Pharmacogenomics and cancer

Pharmacogenomics is a form of personalised medicine, where the dose and type of drug given to a person is decided based on their genetic makeup.

Key terms

Pharmacogenomics

An area of genomics that studies how individuals react to drug treatments – a form of personalised medicine.

Gene

A section of DNA within a genome that carries a specific set of information – often the information needed to make a protein.

DNA

(deoxyribonucleic acid) A molecule that carries the genetic information necessary to build and maintain an organism.

  • Cancer is a genetic disease where mutations in DNA cause cells to grow and divide out of control, forming tumours.
  • Using pharmacogenomics, drugs can be targeted to specific genetic mutations within cancer cells.
  • Here, we look at how doctors are using pharmacogenomics to match people with cancer to the best treatment for them.

 

Herceptin and breast cancer

Herceptin® (also known as trastuzumab) is a drug used in the treatment of breast cancer.

Research has shown us that there are at least 10 different types of breast cancer. Each of these are caused by different genetics and biology, and so respond differently to treatments.

For example, around 1 in 5 breast cancers have high levels of HER2 on the surface of their cells. Herceptin is a drug that targets the HER2 protein and can be a highly effective treatment for people with this type of breast cancer. It is very unlikely to work in people without lots of HER2 on their cancer cells.

Having high levels of HER2 is called being ‘HER2-positive’. A genetic test can help determine if a patient’s cancer is HER2-positive and whether Herceptin is a suitable treatment for their cancer.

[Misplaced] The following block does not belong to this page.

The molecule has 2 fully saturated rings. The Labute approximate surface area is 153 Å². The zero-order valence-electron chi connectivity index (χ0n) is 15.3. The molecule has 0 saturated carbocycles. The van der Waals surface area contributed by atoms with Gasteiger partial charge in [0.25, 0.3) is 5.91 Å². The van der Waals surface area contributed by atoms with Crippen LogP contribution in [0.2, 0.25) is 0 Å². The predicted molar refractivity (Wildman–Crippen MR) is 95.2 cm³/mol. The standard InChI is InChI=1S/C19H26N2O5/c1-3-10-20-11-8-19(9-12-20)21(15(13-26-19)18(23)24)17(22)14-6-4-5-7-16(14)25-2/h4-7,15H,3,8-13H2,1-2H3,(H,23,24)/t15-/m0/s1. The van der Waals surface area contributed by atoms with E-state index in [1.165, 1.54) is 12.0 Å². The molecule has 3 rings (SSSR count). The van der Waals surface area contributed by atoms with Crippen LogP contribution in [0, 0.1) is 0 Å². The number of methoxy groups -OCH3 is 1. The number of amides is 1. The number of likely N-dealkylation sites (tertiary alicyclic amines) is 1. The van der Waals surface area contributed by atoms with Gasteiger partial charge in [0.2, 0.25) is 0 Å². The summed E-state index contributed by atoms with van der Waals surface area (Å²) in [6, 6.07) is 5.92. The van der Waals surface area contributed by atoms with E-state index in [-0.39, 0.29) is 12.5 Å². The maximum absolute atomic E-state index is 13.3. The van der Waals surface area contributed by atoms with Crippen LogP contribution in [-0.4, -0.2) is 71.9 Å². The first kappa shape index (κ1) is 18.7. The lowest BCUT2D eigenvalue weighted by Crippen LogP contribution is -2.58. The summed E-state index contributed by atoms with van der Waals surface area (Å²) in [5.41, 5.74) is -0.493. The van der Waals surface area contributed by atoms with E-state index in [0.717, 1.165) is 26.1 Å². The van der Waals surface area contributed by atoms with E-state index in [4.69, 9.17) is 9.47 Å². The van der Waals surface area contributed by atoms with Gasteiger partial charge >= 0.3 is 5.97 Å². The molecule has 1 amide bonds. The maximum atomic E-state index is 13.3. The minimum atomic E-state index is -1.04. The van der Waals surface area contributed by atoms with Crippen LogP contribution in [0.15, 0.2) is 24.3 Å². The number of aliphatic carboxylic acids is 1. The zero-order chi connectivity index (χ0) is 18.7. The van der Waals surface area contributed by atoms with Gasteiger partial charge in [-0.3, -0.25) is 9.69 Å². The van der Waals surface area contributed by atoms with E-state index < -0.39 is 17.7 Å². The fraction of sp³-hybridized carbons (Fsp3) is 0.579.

Tests similar to this identify unique proteins in blood from women with breast cancer. Here, each dot represents one of 21 different proteins being measured in one blood sample, four times each. The color indicates how much of the protein is present. Image credit: Courtesy of Pacific Northwest National Laboratory

 

Glivec and leukaemia

 

Glivec® (also known as imatinib) is a targeted treatment for chronic myelogenous leukaemia (CML).

Chronic myelogenous leukaemia (CML) is a type of leukaemia blood cancer. It’s often caused by a mutation that causes a transfer of the ABL gene on chromosome 9 onto chromosome 22. This is called the ‘Philadelphia chromosome’ and results in the ABL and BCR genes joining together on chromosome 22 to make a fusion gene, called BCR-ABL.

Typically, the ABL gene codes for an enzyme called a tyrosine kinase, which helps cells to send signals to each other and control growth and division. The BCR-ABL fusion gene also codes for a similar enzyme – but the signals are not regulated in any way.

This can cause white blood cells to divide quickly and continuously, leading to massive numbers of cells being produced. This is a characteristic of chronic myeloid leukaemia and leads to symptoms such as fatigue, appetite loss and fever.

The drug Glivec®, or imatinib, is a tyrosine kinase inhibitor. It can recognise and target this specific BCR-ABL fusion protein, so can be used to block cancer cell growth in people with CML who have the Philadelphia chromosome.

 

Rituximab and lymphoma

 

Rituximab (also known as Mabthera) is a type of targeted treatment for people with certain types of lymphoma or leukaemia.

Rituximab is a type of treatment called an ‘immunotherapy’, which helps the immune system track down and attack cancer cells.

Lymphoma and leukaemia blood cancer cells are often very good at hiding from the immune system. However, some types of these cancers have high levels of a molecule called CD20 on their surfaces.

Rituximab works by attaching itself to every CD20 protein that it can find, acting like a flag for the immune system. The cells of the immune system are then able to pick out the marked cancer cells and destroy them.

 

The future of cancer therapy

 

A hallmark of cancer cells is that they divide rapidly. Many current chemotherapy drugs target dividing rapidly cells whether they are cancer cells or not. This is why some chemotherapy drugs cause hair loss as they kill the cells of the hair follicles that normally divide a lot. Similarly, gut cells divide rapidly, so chemotherapy can cause sickness.

A benefit of targeted therapies for cancer is that they can be designed to target only characteristics that are specific to cancer. This will hopefully lead to more effective treatments with far fewer side effects.

Find out how pharmacogenomics is being used for other conditions here.